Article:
In a radical change from last year, about 300,000 public schools students Monday begin taking what used to be called the Common Core tests — without any widespread boycotts, political rhetoric or other drama.
“It just seems to be an overall calmer environment this year,” said Hollis Milton, president of the Louisiana Association of School Superintendents and superintendent of the West Feliciana Parish school district.
Most students in grades three through eight will spend parts of Monday through Wednesday on the bulk of the exams, plus one section on Thursday, to test their knowledge of math, reading and writing.
The test is now called LEAP 2016.
The results, which are due in July, are supposed to allow comparisons with 10 other states and the District of Columbia.
The tests will look slightly different this time, the result of 2015 legislation that limits questions from a controversial consortium to just under half the exam.
Even so, what students are asked is not expected to change much.
“I don’t think you will see tremendous differences between last year’s assessments and this year’s assessments because the standards are the same standards,” said Rebecca Kockler, assistant superintendent of academic content for the state Department of Education.
A panel of roughly 100 educators and Louisiana’s top school board earlier this year recommended changing about 20 percent of the standards.
But those plans are still being reviewed and are at least a year away from showing up on assessments.
What is different, officials said, is that the opt-out movement that resulted in about 5,000 students skipping the tests last year is much quieter.
The Jefferson Parish school district, which has about 22,000 test takers, this year fielded inquiries from the families of two students about opting out of the exams, according to district spokeswoman Beth Branley.
Five or six students are expected to skip the tests in the Zachary school district, tops in the state for 11 consecutive years.
None have been reported in the West Baton Rouge or West Feliciana parish school systems.
Of 6,913 test takers across nearly all the charter and network schools in Orleans Parish, none had opted out by Friday.
“It is a lot quieter, a lot quieter,” said Michael Faulk, superintendent of the Central school system, which had a fair number of test skippers last year.
Officials of the Calcasieu and St. Tammany school districts, which were hotbeds of test jumpers last year, did not return calls for comment.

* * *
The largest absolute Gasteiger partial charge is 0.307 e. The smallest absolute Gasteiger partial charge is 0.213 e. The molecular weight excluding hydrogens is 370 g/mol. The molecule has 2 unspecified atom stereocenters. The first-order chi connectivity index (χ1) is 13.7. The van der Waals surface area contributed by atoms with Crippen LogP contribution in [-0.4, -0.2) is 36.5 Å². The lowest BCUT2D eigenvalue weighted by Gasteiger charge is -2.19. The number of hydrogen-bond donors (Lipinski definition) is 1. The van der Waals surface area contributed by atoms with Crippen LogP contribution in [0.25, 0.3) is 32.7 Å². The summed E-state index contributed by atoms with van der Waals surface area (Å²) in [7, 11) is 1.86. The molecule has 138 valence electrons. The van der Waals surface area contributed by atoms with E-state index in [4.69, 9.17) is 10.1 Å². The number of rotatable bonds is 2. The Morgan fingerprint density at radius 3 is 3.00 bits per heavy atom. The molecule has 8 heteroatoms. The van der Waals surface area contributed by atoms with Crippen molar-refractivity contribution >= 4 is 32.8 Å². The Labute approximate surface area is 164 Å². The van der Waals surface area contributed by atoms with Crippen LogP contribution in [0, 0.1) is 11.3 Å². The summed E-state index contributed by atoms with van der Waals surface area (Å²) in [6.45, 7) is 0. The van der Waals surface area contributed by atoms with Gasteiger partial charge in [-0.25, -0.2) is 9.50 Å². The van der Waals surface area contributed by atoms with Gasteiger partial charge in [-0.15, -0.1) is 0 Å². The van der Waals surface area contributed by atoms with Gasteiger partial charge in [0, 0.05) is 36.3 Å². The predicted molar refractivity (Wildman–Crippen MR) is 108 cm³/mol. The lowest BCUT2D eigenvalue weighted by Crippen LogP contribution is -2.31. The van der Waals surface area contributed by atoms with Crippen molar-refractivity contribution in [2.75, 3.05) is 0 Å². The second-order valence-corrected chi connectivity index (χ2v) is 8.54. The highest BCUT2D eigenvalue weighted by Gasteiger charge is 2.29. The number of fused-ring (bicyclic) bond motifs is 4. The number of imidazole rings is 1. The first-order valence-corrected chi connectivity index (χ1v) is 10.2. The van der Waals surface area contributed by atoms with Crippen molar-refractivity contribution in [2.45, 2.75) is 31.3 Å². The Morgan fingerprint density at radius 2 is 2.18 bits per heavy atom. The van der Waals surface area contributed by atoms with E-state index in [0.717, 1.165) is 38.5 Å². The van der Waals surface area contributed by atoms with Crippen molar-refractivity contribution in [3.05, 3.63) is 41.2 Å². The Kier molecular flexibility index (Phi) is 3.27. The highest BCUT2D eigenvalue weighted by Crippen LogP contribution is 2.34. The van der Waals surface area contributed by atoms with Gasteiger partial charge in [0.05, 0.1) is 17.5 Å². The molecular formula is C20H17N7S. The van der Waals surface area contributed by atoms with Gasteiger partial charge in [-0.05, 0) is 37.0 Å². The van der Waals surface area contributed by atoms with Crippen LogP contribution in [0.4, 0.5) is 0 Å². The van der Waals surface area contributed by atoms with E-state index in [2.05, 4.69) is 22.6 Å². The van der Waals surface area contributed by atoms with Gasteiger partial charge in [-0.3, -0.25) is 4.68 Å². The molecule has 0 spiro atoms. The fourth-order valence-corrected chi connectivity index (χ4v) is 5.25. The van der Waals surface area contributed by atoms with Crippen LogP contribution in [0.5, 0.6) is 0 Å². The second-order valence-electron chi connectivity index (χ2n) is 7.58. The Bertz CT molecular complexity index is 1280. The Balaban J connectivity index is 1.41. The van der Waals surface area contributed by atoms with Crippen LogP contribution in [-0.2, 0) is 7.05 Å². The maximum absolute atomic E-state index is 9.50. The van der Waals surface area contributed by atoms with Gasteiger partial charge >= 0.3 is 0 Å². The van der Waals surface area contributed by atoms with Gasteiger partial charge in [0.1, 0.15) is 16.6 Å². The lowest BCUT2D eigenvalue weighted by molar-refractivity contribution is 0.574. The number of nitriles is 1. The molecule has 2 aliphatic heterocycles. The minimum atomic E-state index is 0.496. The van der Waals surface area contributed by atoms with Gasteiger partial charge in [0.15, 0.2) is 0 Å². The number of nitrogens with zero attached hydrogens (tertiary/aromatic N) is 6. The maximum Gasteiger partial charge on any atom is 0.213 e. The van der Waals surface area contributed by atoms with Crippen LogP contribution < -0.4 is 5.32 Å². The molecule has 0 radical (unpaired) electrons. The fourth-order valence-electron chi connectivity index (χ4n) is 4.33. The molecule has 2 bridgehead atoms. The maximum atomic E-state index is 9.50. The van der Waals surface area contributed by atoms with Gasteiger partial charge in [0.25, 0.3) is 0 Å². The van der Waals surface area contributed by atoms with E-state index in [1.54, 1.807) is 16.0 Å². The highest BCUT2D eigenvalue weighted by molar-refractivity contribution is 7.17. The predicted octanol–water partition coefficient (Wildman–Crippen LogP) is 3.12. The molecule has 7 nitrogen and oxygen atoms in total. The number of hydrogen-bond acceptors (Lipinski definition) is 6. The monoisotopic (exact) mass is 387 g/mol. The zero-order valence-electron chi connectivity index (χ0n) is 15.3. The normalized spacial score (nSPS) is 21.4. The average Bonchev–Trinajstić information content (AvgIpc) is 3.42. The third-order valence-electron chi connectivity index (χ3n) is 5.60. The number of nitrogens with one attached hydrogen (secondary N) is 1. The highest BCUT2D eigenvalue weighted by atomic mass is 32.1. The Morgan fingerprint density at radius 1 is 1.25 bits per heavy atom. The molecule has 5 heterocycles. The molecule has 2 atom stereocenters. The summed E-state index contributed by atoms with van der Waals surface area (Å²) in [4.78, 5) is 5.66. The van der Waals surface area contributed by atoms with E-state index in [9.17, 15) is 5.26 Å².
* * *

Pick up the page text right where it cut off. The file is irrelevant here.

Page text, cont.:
Kathy Edmonston, a Common Core critic and member of the state Board of Elementary and Secondary Education, said only a few parishes in her BESE district are stirring.
“It is really quiet,” she said.
Last year’s exams were the culmination of nearly two years of arguments. Backers called the overhaul a needed step to prepare students for college and careers. Opponents said the benchmarks were the latest example of federal overreach.
The issue triggered arguments over two legislative sessions, multiple lawsuits and seemingly endless hearings at BESE, which twice endorsed the overhaul.
Three bills that passed during the 2015 legislative session, including those to review the standards and tweak the tests, are cited for helping to lower the temperature in the runup to this year’s event.
“The state has made some adjustments that helped,” said Wesley Watts, superintendent of the West Baton Rouge Parish school district.
“It has been very quiet,” Watts added. “We are excited. I think it is going to help the testing environment.”
One of the laws enacted last year bans the state from contracting with the Partnership for Assessment of Readiness for College and Careers, once the source of the Common Core test questions.
PARCC turned into a lightning rod for criticism, including charges that it included questions out of touch with what students in Louisiana have been taught.
State law now limits PARCC-like questions to no more than 49.9 percent of the tests.
Last year, the tests were given in two cycles: March 16-20 and May 4-8.
This year’s version is limited to April 25-29.
Superintendents praised the fact results are due in July instead of October.
“Our principals work 12 months so they can analyze the tests, meet with their teams, set up what needs to be done at the start of school, so we don’t have to wait until nine weeks from when the school year begins,” Faulk said.
Staff writer Jessica Williams contributed to this report. Follow Will Sentell on Twitter, @WillSentell. For more coverage of Louisiana government and politics, follow our Politics blog at http://blogs.theadvocate.com/politicsblog/.